Conclusions: We were unable to demonstrate cross-infection of P. aeruginosa among CF patients participating in health camps at the Dead Sea who were meticulously segregated.






[1] CF = cystic fibrosis

[2] PFGE = pulsed field gel electrophoresis


July 2003
H. Blau, M. Livne and H. Mussaffi

Background: Cystic fibrosis is no longer a terminal illness of childhood and mean survival is now over 30 years. Adult patients with atypical CF[1] are increasingly being diagnosed. In Israel, all patients are still followed in pediatric centers.

Objectives: To describe our experience with adult CF, stressing the importance of adult-related health and psychosocial issues.

Methods: Twenty-five CF patients aged 20–50 years, constituting 44% of the 57 patients followed at our center, were analyzed for pulmonary and extrapulmonary features and management.

Results: Nineteen were diagnosed as children and 6 as adults. Nineteen were pancreatic-insufficient and 6 were pancreatic-sufficient, including 5 diagnosed as adults. Pulmonary status was usually stable, with forced expiratory volume in 1 second 66.3 ± 21% (mean ± SD) and no difference between pancreatic-sufficient and insufficent patients. The latter had more hemoptysis, Pseudomonas infection, intestinal obstruction, liver disease and diabetes. Two patients died of malignancy and two of advanced lung disease. A majority received continuous inhaled and oral antibiotics, bronchodilators, Dnase, physiotherapy and periodic home intravenous antibiotics. Psychosocial functioning was excellent: 60% were employed, 36% were married and 40% had children (none with CF). Patients diagnosed as adults had mild multisystem disease or isolated severe lung disease.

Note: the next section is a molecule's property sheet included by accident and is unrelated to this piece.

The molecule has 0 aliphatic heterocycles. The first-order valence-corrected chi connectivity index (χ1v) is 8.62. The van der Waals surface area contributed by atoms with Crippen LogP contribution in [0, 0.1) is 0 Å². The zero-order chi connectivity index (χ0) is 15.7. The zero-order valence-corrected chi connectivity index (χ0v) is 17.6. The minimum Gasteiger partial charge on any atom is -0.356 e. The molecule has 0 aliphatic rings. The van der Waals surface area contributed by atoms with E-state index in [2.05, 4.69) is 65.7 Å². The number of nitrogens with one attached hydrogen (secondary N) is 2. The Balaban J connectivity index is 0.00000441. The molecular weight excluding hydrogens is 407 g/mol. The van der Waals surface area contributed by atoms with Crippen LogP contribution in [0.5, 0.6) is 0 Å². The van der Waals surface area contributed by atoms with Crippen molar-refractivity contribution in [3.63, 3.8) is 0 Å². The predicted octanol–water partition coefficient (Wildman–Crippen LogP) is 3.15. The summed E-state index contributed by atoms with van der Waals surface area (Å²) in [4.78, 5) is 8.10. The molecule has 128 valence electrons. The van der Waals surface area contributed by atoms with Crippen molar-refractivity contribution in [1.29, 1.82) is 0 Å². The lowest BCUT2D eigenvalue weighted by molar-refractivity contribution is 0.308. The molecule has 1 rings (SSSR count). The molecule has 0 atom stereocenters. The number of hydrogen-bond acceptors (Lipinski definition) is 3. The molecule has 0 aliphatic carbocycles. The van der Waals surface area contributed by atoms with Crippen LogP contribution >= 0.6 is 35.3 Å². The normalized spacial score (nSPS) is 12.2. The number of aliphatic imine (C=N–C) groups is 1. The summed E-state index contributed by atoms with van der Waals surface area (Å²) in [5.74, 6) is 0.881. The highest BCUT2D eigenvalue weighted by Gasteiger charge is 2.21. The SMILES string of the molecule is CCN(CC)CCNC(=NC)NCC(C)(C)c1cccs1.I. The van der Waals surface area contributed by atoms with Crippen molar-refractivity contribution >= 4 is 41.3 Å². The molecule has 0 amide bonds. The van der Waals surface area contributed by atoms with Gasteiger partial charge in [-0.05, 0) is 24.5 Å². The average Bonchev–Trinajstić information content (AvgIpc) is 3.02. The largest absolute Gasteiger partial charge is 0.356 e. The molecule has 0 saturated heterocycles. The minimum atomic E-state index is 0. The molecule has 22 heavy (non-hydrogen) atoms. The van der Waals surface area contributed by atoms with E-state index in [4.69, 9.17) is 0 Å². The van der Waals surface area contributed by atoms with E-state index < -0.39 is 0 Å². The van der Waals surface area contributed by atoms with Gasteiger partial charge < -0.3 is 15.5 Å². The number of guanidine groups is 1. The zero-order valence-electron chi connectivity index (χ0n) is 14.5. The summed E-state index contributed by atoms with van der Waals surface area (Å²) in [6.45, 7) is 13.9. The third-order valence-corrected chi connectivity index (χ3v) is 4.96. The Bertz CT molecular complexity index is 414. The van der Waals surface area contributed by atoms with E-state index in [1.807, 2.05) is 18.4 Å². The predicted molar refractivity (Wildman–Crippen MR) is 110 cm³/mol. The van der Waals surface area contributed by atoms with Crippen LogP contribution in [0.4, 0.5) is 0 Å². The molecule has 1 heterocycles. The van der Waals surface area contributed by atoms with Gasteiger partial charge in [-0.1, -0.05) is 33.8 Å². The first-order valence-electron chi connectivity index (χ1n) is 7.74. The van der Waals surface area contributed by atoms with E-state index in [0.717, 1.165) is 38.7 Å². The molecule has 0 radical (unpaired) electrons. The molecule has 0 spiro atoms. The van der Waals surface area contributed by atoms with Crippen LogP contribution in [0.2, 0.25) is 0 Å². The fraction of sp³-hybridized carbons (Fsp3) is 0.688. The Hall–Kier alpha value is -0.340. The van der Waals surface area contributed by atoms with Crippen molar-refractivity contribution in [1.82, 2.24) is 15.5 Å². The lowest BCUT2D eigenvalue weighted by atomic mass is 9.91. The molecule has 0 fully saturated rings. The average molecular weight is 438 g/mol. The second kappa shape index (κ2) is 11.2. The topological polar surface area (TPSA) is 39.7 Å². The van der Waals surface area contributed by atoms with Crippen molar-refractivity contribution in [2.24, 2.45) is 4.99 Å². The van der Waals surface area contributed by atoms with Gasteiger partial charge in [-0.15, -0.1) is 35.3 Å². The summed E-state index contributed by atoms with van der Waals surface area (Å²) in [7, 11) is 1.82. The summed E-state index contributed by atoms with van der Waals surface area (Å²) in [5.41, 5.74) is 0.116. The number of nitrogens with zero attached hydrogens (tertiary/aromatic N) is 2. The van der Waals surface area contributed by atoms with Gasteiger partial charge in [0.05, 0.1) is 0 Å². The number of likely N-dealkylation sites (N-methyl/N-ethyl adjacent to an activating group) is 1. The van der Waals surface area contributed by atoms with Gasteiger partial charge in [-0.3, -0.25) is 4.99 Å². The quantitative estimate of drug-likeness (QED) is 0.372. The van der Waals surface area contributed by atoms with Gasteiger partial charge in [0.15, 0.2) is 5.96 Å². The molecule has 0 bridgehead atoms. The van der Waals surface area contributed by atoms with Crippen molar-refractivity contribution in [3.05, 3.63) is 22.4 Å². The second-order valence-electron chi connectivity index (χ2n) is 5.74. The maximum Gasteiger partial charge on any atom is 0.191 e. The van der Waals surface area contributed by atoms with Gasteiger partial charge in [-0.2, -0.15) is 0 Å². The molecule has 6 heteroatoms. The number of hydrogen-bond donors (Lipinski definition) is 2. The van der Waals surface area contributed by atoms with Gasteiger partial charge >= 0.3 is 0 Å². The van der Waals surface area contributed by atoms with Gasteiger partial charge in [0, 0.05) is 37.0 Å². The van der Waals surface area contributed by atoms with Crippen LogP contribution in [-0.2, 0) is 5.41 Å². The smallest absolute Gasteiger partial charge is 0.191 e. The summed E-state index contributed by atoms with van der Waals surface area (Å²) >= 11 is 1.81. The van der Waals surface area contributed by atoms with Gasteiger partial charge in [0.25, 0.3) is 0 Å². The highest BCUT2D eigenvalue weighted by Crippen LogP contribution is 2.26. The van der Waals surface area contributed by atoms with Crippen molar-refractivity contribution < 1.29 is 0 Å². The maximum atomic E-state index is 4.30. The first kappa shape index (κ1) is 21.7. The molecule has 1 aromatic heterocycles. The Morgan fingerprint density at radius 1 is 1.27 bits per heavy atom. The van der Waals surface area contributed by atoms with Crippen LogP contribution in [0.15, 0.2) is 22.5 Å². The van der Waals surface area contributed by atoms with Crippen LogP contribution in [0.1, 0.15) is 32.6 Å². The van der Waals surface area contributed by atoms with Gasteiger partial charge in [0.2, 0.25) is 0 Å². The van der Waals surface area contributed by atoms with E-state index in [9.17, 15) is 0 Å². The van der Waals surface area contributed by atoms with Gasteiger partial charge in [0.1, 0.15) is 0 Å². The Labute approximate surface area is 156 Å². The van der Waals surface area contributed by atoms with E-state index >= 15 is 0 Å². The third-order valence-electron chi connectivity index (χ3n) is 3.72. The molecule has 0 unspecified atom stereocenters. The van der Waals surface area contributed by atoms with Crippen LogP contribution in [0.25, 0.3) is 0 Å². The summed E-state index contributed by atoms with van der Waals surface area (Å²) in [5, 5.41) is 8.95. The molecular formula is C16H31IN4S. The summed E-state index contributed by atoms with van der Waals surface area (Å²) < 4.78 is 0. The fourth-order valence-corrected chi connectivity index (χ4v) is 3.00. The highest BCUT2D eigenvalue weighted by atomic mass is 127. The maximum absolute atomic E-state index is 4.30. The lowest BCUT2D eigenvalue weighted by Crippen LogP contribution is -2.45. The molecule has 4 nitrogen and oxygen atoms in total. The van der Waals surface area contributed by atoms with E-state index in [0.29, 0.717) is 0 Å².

Conclusions: CF adults generally have a good quality of life. Advances in understanding the CF defect and a plethora of new treatment modalities bode well for the future. Patients must be maintained in optimal condition to reap the benefits, and there is an urgent necessity for adult physicians to develop expertise in CF.

_______________________


[1] CF = cystic fibrosis

February 2000
Yitzhak Lotem MD, Asher Barak MD, Huda Mussaffi MD, Mordechai Shohat MD, Michael Wilschanski MD, Yakov Sivan MD and Hannah Blau MD

Background: Cystic fibrosis is the most common life-limiting autosomal recessive genetic disorder in Caucasians. Typically it is a multisystem disease diagnosed by increased chloride levels on sweat testing, with mortality due mainly to progressive respiratory disease. The clinical spectrum of CF has recently been much expanded.

Genetic testing for mutant CF transmembrane regulator has revealed atypical cases where sweat test results are borderline or normal. In other patients, genetic mutations cannot be identified but abnormal CFTR function is shown using nasal potential difference measurement.

Objectives: To highlight the diagnostic and therapeutic dilemmas in cases of atypical cystic fibrosis.

Methods: We reviewed patients with atypical CF and widely varying phenotype who are managed at Schneider Children’s Medical Center of Israel. 

Results: Two patients had severe lung disease but little expression in other organs. Accurate diagnosis was essential to enable aggressive therapy in a specialized center. Four other patients are in excellent general health but have symptoms limited to male infertility, heat exhaustion, pancreatitis or transient liver dysfunction, while lung disease is minimal. For these patients, careful counseling is needed to avoid unnecessary upheaval, inappropriately aggressive management, and the psychosocial implications of a CF diagnosis. These dilemmas have increased considerably in our center, as in others worldwide.

Conclusion: It is our obligation as clinicians - at the level of both primary physician and referral center - to maintain an ever higher index of suspicion for CF, tempered by a rational program of counseling and management appropriate to the individual.

 

__________________________________

 

CF= cystic fibrosis

CFTR= CF transmembrane regulator